• Joey Mascio

Mirroring Your Teen

As parents we have a tendency to mirror our children’s emotions.


Our child is angry and then we get angry about them being angry.


Our teen is annoyed and we get annoyed about them being annoyed.


It’s a really natural thing to do. But it doesn’t have to be that way.


Next time your child is exhibiting a negative emotion, try telling yourself something like this. “They can be upset and I don’t have to be.”


I do this all the time when my 3-year-old is throwing a tantrum. I remind myself that while I can’t control his behavior or feelings, I can control mine. I challenge myself to see how calm I can be while dealing with his fits. Doing this has made me a better parent than almost anything else.


Lately, our aforementioned 3-year-old has taken to telling us he hates us. I’m pretty sure that is a normal phase, right? Please say yes. The first time he angrily yelled out “I hate you, mom!” my knee-jerk reaction was to get angry back (mirroring), tell him “how dare you speak to me that way” and put him in timeout. Luckily I paused long enough to remind myself that he could be mad and I didn’t have to be. After all, a big part of him was saying it for the reaction he thought he would get. So instead of getting angry back, I calmly replied, “That’s too bad. I love you.” I have done this every time since. This has taken the power away from that phrase and I have found that he uses it less and less.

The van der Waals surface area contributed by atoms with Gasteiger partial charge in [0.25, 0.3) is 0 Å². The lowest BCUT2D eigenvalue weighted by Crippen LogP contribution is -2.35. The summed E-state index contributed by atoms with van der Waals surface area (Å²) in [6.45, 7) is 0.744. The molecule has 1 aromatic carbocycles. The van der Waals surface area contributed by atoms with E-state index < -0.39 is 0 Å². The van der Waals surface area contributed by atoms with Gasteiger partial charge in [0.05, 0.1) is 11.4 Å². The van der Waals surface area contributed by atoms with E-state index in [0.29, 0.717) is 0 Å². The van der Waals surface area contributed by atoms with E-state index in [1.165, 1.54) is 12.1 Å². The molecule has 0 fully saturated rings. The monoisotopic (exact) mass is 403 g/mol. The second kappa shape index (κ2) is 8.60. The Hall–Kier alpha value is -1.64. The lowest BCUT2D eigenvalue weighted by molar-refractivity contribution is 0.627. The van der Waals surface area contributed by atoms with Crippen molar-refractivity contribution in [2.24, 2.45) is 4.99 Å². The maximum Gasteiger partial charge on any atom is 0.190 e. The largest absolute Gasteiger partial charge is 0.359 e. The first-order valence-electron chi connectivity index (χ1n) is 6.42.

This principle works with children of any age, from toddlers to teens. Being calm doesn’t mean you don’t enact consequences when your child’s behavior merits it. But you can deliver a consequence from a place of calm, peace, and love rather than a place of uncontrolled anger and frustration.


Remember, they can be upset and you don’t have to be.

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